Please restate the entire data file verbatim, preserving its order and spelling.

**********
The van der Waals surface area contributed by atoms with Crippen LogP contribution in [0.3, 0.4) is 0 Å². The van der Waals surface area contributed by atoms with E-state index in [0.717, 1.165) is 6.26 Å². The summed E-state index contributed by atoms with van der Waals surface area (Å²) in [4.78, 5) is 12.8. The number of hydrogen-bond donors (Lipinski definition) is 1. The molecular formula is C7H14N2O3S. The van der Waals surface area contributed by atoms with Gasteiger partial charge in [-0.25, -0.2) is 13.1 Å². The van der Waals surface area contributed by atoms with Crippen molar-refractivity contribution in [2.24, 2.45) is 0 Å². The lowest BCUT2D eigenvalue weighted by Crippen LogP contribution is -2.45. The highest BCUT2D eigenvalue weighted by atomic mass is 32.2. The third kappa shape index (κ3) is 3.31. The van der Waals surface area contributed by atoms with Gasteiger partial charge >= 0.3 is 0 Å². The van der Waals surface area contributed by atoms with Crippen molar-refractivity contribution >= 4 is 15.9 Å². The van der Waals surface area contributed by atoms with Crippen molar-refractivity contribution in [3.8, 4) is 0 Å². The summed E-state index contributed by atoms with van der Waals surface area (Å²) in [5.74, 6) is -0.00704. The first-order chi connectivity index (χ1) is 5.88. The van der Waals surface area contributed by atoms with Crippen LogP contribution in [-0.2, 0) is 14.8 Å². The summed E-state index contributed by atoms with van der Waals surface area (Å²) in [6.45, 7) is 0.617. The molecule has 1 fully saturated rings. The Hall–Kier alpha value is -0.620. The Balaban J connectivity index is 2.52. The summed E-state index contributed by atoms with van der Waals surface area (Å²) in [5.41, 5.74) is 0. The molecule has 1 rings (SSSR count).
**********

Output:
The van der Waals surface area contributed by atoms with Crippen LogP contribution in [0.3, 0.4) is 0 Å². The van der Waals surface area contributed by atoms with E-state index in [0.717, 1.165) is 6.26 Å². The summed E-state index contributed by atoms with van der Waals surface area (Å²) in [4.78, 5) is 12.8. The number of hydrogen-bond donors (Lipinski definition) is 1. The molecular formula is C7H14N2O3S. The van der Waals surface area contributed by atoms with Gasteiger partial charge in [-0.25, -0.2) is 13.1 Å². The van der Waals surface area contributed by atoms with Crippen molar-refractivity contribution in [2.24, 2.45) is 0 Å². The lowest BCUT2D eigenvalue weighted by Crippen LogP contribution is -2.45. The highest BCUT2D eigenvalue weighted by atomic mass is 32.2. The third kappa shape index (κ3) is 3.31. The van der Waals surface area contributed by atoms with Gasteiger partial charge >= 0.3 is 0 Å². The van der Waals surface area contributed by atoms with Crippen molar-refractivity contribution >= 4 is 15.9 Å². The van der Waals surface area contributed by atoms with Crippen molar-refractivity contribution in [3.8, 4) is 0 Å². The summed E-state index contributed by atoms with van der Waals surface area (Å²) in [5.74, 6) is -0.00704. The first-order chi connectivity index (χ1) is 5.88. The van der Waals surface area contributed by atoms with Crippen LogP contribution in [-0.2, 0) is 14.8 Å². The summed E-state index contributed by atoms with van der Waals surface area (Å²) in [6.45, 7) is 0.617. The molecule has 1 fully saturated rings. The Hall–Kier alpha value is -0.620. The Balaban J connectivity index is 2.52. The summed E-state index contributed by atoms with van der Waals surface area (Å²) in [5.41, 5.74) is 0. The molecule has 1 rings (SSSR count).